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The Golden Globes that nobody watched were still a big old mess

"The Power of the Dog," "West Side Story" and HBO's "Succession" won top awards at this year's privately held, celebrity-free Golden Globe Awards Jan. 9. (Video: Reuters)
5 min

After much deliberation over how to stream or broadcast this year’s Golden Globe Awards, the Hollywood Foreign Press Association selected the most obvious choice: not to do so at all. The Globes, once an opportunity to witness celebrities let loose and poke fun at one another, were reduced to social media posts.

Unlike the shows upended by the omicron variant of the coronavirus, however, Sunday’s Globes were never going to look like they did before. Most of Hollywood shunned the HFPA after the Los Angeles Times published an exposé in February about the 87-member organization’s questionable practices and lack of Black members. The HFPA and its iffy press credentials were never considered as prestigious as the Academy of Motion Picture Arts and Sciences, which comprises more than 8,000 voters across 17 branches, but the telecast itself was widely watched — and considered a valuable publicity opportunity for studios and celebrities alike.

But major industry figures, from powerful publicists to studio heads, deemed the Times report the last straw. Facing pressure, NBC announced in May that it would not be airing the 2022 Globes, stating that “change of this magnitude takes time and work, and we feel strongly that the HFPA needs time to do it right.”

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What was the HFPA to do? After pledging to make “transformational change,” the group hired its first-ever “chief diversity officer” and adopted new rules barring members from accepting studio gifts or favors. It also got a new president, German journalist Helen Hoehne, and added 21 members — 29 percent of whom identify as Black.

There was, in fact, a Globes ceremony held at the Beverly Hilton hotel Sunday night, but it was attended by select HFPA members and grant recipients. (An HFPA representative told The Washington Post that its main focus this year was philanthropy. A news release issued after the ceremony noted that the HFPA has donated more than $50 million to entertainment charities and scholarship programs throughout the past 25 years.)

The posts announcing the night’s winners were as strange as the journey to the 79th Globes itself, sometimes omitting the project titles in favor of corny jokes: “It takes 43 muscles to smile. Thanks for the work out Andrew Garfield,” the account tweeted of the “Tick, Tick… Boom!” star, who won best actor in a motion picture, comedy or musical. “If laughter is the best medicine, [“West Side Story”] is the cure for what ails you,” wrote someone who doesn’t seem to have seen either version of the classic musical. (They later deleted the tweet and, in its replacement, updated the word “laughter” with “music.” Good call.)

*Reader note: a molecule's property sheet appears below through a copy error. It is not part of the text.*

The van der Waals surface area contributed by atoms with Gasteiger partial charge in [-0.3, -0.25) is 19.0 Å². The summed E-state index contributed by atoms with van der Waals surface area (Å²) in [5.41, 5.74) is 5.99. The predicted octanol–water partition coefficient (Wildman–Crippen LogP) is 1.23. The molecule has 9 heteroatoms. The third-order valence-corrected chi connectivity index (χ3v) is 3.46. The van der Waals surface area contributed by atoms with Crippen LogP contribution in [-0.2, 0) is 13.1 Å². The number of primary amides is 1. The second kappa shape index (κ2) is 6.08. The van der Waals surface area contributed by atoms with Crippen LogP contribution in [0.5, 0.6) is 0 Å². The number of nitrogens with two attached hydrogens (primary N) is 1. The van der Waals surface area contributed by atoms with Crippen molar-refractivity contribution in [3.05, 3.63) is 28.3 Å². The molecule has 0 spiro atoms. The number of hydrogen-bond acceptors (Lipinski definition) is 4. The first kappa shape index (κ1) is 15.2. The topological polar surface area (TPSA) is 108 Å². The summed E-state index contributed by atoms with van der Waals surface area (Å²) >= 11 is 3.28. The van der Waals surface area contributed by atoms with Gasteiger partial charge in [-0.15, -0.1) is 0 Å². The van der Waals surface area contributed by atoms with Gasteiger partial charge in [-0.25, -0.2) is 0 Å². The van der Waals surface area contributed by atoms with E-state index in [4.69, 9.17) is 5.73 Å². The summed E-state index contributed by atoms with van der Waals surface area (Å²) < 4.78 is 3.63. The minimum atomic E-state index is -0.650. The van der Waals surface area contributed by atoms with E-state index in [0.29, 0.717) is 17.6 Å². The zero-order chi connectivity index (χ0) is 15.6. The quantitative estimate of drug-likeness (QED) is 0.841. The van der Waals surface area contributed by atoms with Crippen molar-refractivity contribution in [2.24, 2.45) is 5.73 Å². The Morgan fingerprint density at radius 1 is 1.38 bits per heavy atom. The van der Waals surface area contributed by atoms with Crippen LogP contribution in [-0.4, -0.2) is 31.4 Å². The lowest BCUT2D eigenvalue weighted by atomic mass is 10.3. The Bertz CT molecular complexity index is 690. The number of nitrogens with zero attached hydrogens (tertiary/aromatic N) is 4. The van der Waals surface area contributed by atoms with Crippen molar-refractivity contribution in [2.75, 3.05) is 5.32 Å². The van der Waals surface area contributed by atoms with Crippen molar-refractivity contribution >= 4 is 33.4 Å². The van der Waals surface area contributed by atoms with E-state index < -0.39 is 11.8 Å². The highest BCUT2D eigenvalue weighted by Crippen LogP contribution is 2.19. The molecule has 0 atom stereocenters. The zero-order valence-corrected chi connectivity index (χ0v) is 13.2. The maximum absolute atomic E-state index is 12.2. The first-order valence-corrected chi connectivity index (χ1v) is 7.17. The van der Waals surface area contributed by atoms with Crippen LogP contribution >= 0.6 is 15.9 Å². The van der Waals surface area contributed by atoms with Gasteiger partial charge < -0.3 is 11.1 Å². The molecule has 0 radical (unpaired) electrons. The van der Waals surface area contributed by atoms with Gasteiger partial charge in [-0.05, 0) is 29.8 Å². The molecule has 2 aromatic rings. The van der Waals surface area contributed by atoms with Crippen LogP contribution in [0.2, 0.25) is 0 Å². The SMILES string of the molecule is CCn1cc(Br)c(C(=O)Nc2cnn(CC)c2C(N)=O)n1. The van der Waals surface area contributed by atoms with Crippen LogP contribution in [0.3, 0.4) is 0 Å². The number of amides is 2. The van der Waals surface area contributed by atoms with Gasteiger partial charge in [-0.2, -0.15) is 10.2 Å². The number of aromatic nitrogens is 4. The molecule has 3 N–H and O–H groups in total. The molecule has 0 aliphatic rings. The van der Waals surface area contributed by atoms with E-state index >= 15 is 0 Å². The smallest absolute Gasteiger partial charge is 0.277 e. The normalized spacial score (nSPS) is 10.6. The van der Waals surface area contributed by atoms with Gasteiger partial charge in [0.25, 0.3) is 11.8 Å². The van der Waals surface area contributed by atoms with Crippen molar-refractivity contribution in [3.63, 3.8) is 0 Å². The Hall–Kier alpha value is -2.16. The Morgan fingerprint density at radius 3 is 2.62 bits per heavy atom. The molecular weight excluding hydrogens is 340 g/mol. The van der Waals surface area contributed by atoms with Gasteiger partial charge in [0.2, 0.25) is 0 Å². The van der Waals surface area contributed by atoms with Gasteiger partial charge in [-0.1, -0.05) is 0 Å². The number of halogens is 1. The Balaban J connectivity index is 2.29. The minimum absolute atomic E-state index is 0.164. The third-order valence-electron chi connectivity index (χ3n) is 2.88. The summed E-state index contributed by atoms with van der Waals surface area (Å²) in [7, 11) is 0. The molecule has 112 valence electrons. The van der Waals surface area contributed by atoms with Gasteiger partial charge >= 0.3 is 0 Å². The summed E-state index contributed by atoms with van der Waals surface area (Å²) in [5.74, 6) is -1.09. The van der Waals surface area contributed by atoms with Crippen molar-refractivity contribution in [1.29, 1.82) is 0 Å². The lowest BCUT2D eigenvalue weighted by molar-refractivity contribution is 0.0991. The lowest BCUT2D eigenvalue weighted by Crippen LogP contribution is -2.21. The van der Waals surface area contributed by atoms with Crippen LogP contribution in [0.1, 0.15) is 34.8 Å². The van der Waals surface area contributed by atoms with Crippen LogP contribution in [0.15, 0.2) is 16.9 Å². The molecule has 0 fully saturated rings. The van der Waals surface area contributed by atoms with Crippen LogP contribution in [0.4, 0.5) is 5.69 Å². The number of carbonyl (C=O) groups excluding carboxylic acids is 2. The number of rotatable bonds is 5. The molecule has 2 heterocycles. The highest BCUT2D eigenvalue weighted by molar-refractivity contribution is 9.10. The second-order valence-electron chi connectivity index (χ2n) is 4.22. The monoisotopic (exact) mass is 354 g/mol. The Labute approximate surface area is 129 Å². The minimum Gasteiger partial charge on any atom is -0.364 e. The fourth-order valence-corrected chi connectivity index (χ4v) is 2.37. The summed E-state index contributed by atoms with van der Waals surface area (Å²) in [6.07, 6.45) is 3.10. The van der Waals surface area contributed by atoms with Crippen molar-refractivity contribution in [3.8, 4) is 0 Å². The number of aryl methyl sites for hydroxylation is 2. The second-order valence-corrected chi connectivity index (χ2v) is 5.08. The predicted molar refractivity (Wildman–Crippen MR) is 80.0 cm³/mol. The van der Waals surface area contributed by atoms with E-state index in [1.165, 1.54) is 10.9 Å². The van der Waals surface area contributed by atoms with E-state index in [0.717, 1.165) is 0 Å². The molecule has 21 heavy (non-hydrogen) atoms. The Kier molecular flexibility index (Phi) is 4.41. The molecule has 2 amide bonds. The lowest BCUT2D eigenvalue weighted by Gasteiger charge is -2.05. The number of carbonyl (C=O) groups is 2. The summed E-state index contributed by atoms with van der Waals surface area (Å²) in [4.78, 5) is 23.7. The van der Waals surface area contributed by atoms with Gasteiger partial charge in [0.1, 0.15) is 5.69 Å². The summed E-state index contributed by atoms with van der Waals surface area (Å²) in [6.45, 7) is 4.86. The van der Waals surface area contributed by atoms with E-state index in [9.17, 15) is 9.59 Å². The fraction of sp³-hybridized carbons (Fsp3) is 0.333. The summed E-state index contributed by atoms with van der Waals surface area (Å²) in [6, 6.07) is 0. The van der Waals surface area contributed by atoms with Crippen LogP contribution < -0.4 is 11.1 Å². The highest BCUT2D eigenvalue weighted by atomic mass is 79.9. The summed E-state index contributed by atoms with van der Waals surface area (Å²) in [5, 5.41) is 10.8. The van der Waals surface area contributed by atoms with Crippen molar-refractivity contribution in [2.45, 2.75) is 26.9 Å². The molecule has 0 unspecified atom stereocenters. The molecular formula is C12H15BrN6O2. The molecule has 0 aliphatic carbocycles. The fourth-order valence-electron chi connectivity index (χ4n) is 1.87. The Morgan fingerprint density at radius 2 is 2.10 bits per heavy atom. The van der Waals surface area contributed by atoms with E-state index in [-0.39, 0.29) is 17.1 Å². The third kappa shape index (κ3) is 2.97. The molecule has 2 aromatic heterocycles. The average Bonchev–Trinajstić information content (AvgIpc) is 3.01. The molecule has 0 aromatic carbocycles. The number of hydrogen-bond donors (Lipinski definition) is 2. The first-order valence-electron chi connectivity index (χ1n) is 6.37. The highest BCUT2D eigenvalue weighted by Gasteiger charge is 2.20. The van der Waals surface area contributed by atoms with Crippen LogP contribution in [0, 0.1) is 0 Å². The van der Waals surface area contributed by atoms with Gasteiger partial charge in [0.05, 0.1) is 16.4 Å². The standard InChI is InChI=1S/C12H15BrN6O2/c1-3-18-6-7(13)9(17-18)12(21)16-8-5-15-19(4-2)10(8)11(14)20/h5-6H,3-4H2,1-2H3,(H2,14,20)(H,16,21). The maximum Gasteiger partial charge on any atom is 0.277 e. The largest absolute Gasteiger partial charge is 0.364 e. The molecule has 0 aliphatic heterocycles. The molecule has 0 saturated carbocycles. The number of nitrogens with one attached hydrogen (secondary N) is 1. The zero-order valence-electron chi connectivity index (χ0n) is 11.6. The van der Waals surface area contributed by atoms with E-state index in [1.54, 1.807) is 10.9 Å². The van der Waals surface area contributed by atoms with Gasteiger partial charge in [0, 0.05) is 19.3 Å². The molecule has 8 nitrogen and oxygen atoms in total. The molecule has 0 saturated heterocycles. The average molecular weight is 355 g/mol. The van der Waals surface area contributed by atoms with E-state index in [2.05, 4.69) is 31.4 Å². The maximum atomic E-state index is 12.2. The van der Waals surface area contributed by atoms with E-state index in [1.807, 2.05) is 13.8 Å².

At several points throughout the night, the HFPA’s live blog also quoted actress Jamie Lee Curtis speaking about the group’s philanthropic efforts, sans context. The group then tweeted a video she filmed for them — after quickly deleting a post in which they used the wrong handle for the star.

But that’s enough of that. Without any further ado, here are the winners from the Globes that nobody could watch.

Best motion picture, drama

The Power of the Dog

Best actress in a motion picture, drama

Nicole Kidman, “Being the Ricardos

Best actor in a motion picture, drama

Will Smith, “King Richard

Best motion picture, comedy or musical

West Side Story

Best actress in a motion picture, comedy or musical

Rachel Zegler, “West Side Story”

Best actor in a motion picture, comedy or musical

Andrew Garfield, “Tick, Tick… Boom!”

Best director, motion picture

Jane Campion, “The Power of the Dog”

Best supporting actress in a motion picture

Ariana DeBose, “West Side Story”

Best supporting actor in a motion picture

Kodi Smit-McPhee, “The Power of the Dog”

Best TV series, drama

Succession” (HBO)

Best actress in a TV series, drama

Michaela Jaé Rodriguez, “Pose”

Best actor in a TV series, drama

Jeremy Strong, “Succession

Best TV series, comedy or musical

“Hacks” (HBO Max)

Best actress in a TV series, comedy or musical

Jean Smart, “Hacks”

Best actor in a TV series, comedy or musical

Jason Sudeikis, “Ted Lasso

Best limited series or TV movie

The Underground Railroad” (Amazon)

Best actress in a limited series or TV movie

Kate Winslet, “Mare of Easttown

Best actor in a limited series or TV movie

Michael Keaton, “Dopesick”

Best supporting actress in a TV series

Sarah Snook, “Succession”

Best supporting actor in a TV series

O Yeong-su, “Squid Game

Best original score, motion picture

Hans Zimmer, “Dune

Best screenplay, motion picture

Kenneth Branagh, “Belfast”

Best animated feature film


Best foreign language film

Drive My Car” (Japan)

Best original song, motion picture

“No Time to Die,” from “No Time to Die

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